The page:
Sources and further info:

A site dedicated to turmeric

Dr. Michael Greger’s free site jam packed with tons of valuable info

Check out Dr. Weil’s article for information on possible drug interactions and other precautions with turmeric. http://www.drweil.com/vitamins-supplements-herbs/herbs/curcumin-or-turmeric/

LiveStrong website with a plethora of health info.

Want to learn more from GreenMedInfo? Sign up for the newsletter here http://www.greenmedinfo.com/greenmed/newsletter

Plant-Based Body Mind Spirit

Plant-Based Body Mind Spirit

 

I love discovering and experimenting with new foods and ingredients. I’ve always enjoyed being in the kitchen and trying out new recipes, especially appetizers, desserts, and fancy little hors d’oeuvres for parties and just hanging out with friends. Having a new awesome recipe is a great excuse for bringing people together, too!

I am totally tuned in to the importance of whole body health: you know ~ body, mind, and spirit and the unmistakable connection between them. Just a few years ago, people would’ve thought it crazy to imagine such a thing. Now just look at all of the books, websites, magazines, summits, webinars, courses, and the list goes on and on. How can what you think, eat and believe have anything to do with the other aspects? Seems there really is something to it.

For close to seven years, I’ve been living a plant-based lifestyle; however, most of my meals have been cooked. My immediate and long-term goals are to move to more raw, living foods: roughly 80-95%. The health benefits that come from eating uncooked, organic plant foods are numerous.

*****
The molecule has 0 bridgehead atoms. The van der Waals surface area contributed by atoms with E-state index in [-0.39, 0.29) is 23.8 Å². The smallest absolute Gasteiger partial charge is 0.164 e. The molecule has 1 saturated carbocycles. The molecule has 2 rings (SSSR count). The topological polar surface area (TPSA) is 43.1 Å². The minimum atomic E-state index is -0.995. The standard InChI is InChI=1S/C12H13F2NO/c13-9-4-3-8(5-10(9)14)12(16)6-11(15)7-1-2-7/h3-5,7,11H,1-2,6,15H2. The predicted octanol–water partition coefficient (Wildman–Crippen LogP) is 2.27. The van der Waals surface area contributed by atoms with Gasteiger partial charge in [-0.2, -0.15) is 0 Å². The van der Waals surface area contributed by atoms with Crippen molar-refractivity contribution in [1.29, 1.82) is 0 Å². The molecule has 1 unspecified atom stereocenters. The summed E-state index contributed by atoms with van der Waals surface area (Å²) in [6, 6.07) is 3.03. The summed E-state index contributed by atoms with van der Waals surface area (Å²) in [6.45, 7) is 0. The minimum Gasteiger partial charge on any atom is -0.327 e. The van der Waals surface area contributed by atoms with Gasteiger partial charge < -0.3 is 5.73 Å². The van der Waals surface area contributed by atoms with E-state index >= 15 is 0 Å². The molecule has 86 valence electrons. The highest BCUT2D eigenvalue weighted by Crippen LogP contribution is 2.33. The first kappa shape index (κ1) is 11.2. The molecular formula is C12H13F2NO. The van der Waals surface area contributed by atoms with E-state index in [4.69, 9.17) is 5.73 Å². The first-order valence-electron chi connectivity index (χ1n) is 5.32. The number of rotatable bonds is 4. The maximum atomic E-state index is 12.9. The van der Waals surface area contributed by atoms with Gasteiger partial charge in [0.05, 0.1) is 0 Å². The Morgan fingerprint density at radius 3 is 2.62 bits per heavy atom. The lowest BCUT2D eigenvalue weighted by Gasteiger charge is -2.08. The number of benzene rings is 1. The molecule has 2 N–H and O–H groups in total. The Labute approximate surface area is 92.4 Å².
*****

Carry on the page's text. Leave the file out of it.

Not only are more doctors paying attention, but many even agree that just maybe there are some effective alternatives to drugs, surgery, and yes…even death in a lot of cases…and that a plant-based diet might contribute some real benefit. In fact, many doctors are making significant lifestyle changes themselves as well as recommending that their patients do the same. I see this as real progress, and it encourages me to continue on my living foods expedition. It truly is a journey – a daily one.

Don’t just take my word for it. Do your own research, and come up with your own conclusions. Here are a couple of places for you to start:

Great article by Ronna Corlin https://bit.ly/2IvVVTr

If you are a Twitter user, https://twitter.com/torrewofficial. I love this guy!

This site is one of my absolute favorites, as is Dr. Greger. www.nutritionfacts.org is awesome!

So, how about you? Where are you in your food life and health journey? Do you find certain areas in which you struggle more than others?

Feel free to email me with any questions or concerns you might have. I’m here to help! You can also post your thoughts or comments on the Facebook page.

Till next time.